Fans of Mera May Want to Skip “Tidebreaker”

Mera Tidebreaker cover

Art by Stephen Byrne

Journey beneath the waves in Mera: Tidebreaker as author Danielle Paige introduces you to a (bland, one-dimensional) Mera and Arthur Curry and tells you the (boring and predictable) story of how they first met.

I was very excited for Mera: Tidebreaker. I’m unfamiliar with the lore (and I still haven’t seen the recent Aquaman movie – soon!) but I am intrigued by Mera as a character. It was probably better that I don’t really know a lot about these characters because I didn’t have a lot of expectations, and I don’t have past characterizations to weigh this book against. That said, I was still disappointed.

As I said, I don’t know a lot about these characters. And after reading this almost 200-page graphic novel… I still don’t know a whole lot about these characters. There was precious little development for any of the characters (especially the side characters). Mera, as a heroine and as a main character, is wishy-washy. Arthur is flat and boring. The two have absolutely no chemistry, know nothing about each other, and have no significant conversations, yet somehow they manage to fall in love in the span of two days.

Mera and Arthur’s romance isn’t the only thing that’s rushed; this entire book feels like it moves at a breakneck pace. It skips ahead too quickly, and at times it felt like there were panels or even pages missing. Mera’s change of heart happens incredibly fast; Arthur learns about and then is somehow able to control his powers in record time. The story itself is very predictable: young woman is out to prove that she can rule just as well as a boy, so she sets out to perform a task and then ends up falling in love with the target. Very ho-hum, and it sadly lacked any sort of interesting climax.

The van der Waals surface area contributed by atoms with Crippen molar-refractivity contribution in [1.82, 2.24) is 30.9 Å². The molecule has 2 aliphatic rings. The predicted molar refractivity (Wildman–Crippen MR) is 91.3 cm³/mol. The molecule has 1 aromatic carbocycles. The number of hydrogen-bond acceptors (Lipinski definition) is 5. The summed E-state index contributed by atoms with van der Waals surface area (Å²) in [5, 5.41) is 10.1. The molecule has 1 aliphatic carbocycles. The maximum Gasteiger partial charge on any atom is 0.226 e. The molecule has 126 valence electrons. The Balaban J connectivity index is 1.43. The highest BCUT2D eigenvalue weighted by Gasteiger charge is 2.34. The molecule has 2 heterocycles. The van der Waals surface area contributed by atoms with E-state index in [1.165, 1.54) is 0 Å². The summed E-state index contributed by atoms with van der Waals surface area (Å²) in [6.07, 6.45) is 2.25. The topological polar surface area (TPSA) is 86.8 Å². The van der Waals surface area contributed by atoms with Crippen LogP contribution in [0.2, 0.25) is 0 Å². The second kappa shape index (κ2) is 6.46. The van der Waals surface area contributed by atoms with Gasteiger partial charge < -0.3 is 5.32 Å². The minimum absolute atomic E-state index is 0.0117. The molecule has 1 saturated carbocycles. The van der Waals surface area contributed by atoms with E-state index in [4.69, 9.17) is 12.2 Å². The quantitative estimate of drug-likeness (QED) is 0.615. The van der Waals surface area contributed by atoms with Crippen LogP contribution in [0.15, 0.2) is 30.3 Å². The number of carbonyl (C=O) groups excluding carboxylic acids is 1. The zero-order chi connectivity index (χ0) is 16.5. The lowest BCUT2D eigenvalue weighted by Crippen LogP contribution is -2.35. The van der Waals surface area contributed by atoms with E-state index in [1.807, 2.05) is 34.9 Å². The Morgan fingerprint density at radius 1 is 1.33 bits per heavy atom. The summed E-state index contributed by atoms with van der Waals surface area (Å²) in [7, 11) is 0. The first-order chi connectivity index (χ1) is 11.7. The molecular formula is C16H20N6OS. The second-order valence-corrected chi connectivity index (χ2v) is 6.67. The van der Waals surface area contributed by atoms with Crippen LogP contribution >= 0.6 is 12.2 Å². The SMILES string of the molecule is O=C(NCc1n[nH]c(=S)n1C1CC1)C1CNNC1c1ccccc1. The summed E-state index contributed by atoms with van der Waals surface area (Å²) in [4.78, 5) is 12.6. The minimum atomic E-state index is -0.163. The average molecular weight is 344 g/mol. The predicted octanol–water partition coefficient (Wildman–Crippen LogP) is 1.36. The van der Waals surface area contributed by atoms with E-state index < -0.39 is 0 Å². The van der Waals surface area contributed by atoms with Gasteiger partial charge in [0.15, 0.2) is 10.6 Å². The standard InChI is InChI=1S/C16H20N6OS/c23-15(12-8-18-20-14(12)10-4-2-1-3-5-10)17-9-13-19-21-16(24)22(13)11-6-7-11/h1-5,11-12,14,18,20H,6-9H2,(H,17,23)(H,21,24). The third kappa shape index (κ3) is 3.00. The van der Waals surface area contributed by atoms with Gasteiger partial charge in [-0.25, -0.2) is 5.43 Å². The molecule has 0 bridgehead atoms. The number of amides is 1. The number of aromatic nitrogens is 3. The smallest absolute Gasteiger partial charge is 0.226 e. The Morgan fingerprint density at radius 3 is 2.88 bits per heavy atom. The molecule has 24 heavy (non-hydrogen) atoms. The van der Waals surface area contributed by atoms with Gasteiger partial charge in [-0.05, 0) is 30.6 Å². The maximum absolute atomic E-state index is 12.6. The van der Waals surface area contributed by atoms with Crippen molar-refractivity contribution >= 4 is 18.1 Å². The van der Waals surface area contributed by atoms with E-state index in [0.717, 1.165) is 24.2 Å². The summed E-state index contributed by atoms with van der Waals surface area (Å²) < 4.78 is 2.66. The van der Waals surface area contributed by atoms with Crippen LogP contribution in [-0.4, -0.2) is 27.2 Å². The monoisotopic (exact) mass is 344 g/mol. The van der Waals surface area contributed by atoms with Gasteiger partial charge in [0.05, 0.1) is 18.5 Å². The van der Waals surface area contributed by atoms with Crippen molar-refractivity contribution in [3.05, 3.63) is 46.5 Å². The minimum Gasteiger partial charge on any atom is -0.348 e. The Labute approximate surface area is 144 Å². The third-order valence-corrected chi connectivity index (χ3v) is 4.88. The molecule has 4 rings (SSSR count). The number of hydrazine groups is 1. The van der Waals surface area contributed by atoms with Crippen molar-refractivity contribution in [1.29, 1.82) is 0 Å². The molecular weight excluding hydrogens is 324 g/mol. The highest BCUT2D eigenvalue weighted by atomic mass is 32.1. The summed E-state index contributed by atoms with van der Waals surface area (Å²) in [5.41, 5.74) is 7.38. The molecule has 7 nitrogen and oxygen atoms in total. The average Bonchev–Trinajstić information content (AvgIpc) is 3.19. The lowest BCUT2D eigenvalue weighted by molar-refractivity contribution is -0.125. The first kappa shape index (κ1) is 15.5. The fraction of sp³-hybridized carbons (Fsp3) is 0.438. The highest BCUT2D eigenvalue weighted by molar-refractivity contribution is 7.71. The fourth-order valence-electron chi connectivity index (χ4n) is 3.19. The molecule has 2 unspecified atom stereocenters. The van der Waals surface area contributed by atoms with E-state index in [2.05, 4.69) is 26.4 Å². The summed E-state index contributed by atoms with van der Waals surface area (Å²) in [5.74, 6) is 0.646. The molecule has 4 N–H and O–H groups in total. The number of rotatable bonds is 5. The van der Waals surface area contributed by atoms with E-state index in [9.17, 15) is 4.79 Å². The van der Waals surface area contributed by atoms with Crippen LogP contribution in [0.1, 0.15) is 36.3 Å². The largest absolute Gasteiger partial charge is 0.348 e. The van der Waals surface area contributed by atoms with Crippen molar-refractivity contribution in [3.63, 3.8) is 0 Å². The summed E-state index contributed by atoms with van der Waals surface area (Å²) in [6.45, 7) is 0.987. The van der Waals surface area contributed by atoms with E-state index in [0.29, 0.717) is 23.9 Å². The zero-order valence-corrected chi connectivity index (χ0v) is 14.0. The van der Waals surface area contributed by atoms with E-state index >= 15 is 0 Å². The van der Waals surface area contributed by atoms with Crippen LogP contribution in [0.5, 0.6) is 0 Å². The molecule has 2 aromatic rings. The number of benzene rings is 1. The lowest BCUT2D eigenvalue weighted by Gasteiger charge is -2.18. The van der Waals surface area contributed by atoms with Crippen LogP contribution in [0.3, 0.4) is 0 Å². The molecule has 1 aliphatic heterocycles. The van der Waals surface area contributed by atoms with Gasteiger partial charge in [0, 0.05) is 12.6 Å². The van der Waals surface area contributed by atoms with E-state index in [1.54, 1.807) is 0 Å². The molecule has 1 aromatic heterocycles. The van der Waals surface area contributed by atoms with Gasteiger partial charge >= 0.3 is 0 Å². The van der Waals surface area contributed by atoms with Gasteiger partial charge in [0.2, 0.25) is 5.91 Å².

Mera Tidebreaker

Art by Stephen Byrne

This is a graphic novel. It’s a visual medium; yet so much of this story consists of two characters standing around and large speech bubbles explaining everything. I don’t read a lot of comics, but I read enough to know how much can be conveyed in a scene without using any dialogue. Mera: Tidebreaker suffers from too much dialogue – and it’s not even really that good of dialogue.

I’m not a fan of the art; that’s fine – I don’t have to be a fan of every artist who ever lived – but the art in this book seems inconsistent. I did like the emphasis on blues and greens, with only the red of Mera’s hair to distinguish her, because it gave the whole book a very watery atmosphere, which seems apt for a story about two characters who live under the sea. However, when combined with the over-reliance on dialogue, the lack of color only served to emphasize the dullness of the story.

It’s nice to see Mera get her own title, as she is usually only a side character, and Mera: Tidebreaker may serve as an adequate introduction for people wanting to get into the lore. But it didn’t do much to hold my interest, and honestly I thought it did a huge disservice to Mera.

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Mera: Tidebreaker by Danielle Paige is published by DC Ink and is currently available wherever books are sold.

Author: Jamie Sugah

Jamie has a BA in English with a focus in creative writing from The Ohio State University. She self-published her first novel, The Perils of Long Hair on a Windy Day, which is available through Amazon. She is currently an archivist and lives in New York City with her demon ninja vampire cat. She covers television, books, movies, anime, and conventions in the NYC area.


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